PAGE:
You may have heard or read about the Federal Government’s plans for changes to superannuation funds. If the proposals become law, they’ll require industry super funds, like AustralianSuper, to restructure. And they could change the way many Australians join super funds and invest for their retirement, while also limiting the information some funds have to provide members and prospective members.

The government claims they are necessary to improve governance of super funds, and to enhance accountability and transparency across the sector.

Although every employee belongs to a super fund, many don’t spend much time looking into the details of the super sector or the relative differences between the industry and retail funds.

But this distinction is important when considering what these changes mean for industry fund members and their super balances. And it’s also relevant to the way the proposals could affect the decisions some employees and employers make about which super funds they join.

The Government wants all super funds to have boards that contain one-third of all directors who are independent – that is, drawn from neither employers nor employees. This would change most industry super fund boards, including AustralianSuper. Industry funds generally have a 50-50 representation model, with board members representing an equal share of employers and employees.

That contrasts with the way that the retail super funds, which are owned by the banks and other financial institutions, organise their boards. They are not built on a co-operative, stakeholder model. Their board members and trustees are generally appointed by their corporate parent and thus they are all regarded as independent.

The Government also wants to reduce the number of people signed up by default to specific super funds based on industrial agreements at their workplaces. It says it wants these workers to have a greater choice of super funds rather than seeing them directed into a fund automatically. At this stage, the appropriate model to do this hasn’t been decided. There has also been no decision on how to determine which funds are the best funds for people to choose from.

This change could mean that the retail funds would have more opportunities to promote their products to industry super fund members and new employees. Employers would be required to co-operate with funds looking for this new business, and they could be persuaded to switch from industry to retail funds.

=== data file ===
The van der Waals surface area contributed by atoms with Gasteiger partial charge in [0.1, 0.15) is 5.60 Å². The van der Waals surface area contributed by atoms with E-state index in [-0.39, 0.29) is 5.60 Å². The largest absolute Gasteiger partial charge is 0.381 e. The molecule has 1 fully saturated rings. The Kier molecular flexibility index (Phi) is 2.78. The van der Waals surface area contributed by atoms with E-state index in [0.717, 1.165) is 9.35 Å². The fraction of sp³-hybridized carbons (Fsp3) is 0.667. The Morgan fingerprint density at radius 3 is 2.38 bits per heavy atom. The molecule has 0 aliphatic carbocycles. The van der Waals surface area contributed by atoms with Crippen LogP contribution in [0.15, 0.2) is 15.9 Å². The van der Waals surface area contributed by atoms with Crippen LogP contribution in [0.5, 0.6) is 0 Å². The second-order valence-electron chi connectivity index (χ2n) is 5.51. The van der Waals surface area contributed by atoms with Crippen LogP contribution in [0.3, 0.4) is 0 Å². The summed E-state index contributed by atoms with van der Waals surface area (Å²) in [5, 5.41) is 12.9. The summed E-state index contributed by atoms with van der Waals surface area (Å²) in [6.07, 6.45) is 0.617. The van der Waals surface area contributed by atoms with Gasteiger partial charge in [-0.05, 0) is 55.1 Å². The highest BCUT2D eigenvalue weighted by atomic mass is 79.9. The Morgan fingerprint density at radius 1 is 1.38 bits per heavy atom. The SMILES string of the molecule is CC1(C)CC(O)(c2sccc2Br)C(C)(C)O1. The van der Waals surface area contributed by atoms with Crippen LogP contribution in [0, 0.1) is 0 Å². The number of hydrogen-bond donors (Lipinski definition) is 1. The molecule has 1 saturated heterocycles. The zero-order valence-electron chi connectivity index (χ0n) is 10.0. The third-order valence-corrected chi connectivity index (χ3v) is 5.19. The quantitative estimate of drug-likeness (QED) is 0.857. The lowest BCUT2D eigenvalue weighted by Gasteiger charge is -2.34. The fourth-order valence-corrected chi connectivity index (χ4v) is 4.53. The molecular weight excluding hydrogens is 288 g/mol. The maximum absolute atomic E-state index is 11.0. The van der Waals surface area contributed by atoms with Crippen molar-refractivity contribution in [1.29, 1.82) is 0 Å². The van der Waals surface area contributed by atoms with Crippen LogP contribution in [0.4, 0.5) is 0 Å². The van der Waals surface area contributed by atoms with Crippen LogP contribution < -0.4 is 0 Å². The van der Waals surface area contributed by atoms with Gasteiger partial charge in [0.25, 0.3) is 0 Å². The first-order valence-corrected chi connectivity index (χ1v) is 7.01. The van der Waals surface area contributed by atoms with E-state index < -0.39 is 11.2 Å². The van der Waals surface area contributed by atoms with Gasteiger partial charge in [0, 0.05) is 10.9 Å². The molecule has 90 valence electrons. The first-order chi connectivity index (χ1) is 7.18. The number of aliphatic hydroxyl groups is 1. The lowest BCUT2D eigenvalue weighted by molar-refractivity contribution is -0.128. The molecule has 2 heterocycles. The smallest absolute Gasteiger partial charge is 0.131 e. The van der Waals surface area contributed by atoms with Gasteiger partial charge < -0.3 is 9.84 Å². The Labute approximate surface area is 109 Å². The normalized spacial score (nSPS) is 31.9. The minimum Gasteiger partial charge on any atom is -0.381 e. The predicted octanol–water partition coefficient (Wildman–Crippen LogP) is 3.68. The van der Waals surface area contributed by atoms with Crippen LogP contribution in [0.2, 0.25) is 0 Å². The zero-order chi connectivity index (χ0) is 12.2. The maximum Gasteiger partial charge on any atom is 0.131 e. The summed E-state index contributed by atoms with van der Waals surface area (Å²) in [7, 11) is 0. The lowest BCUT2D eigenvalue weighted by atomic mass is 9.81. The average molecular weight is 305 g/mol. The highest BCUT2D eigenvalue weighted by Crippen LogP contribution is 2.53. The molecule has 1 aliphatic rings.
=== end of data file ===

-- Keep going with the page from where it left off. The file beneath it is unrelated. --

Another change covers the amount of information that super funds are legally obliged to give members. Because our fund is a straightforward super fund, we’re required by law to disclose all direct and indirect costs. This applies to all industry funds. These requirements don’t apply the same way for retail funds investing via platforms – They typically invest using a more complex investment structure. The regulator has exempted platform products from the disclosure requirements that typically apply to industry funds.

This is the second time the Government has tried to legislate these changes. It tried two years ago but could not secure enough support to get them through the Senate. Now, it is trying again. As before, the Industry super funds, including AustralianSuper, do not believe these proposals will help our members.

We believe changes to our boards are unnecessary and could actually harm our members’ super. We are dedicated to the co-operative model. Currently, employer and employee representative directors already act independently of their other interests when sitting on a superannuation fund board. During the last 10 years the average retail fund, with its independent-director model, has delivered around $15,000 less to its members than the average industry super fund*.

We also believe there is currently sufficient choice of funds for workers and businesses. The government’s proposals do not carry requirements for retail funds to provide information to their prospective customers on the comparative performances of their fund and other funds. Several academic studies suggest that when members choose their own fund, they opt for retail funds that have relatively lower performance and higher feesϮ.

We argue for full disclosure of costs by all super funds, including the platform products offered by the retail funds. We embrace our legal obligation to disclose all costs, which we firmly believe is in the best interests of everyone. Without the investment model used by retail funds facing the same obligation, you can’t compare apples with apples when deciding between industry funds and the retail funds who invest via platforms. You can’t compare fees at a glance because platforms disclose fees in a different way and don’t disclose all costs. Full transparency of fees and costs will help members choose a fund that doesn’t erode their super balance with high fees.

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Ϯ ISA submission on Treasury Laws Amendment (Improving Accountability and Member Outcomes in Superannuation Measures No. 2) Bill 2017.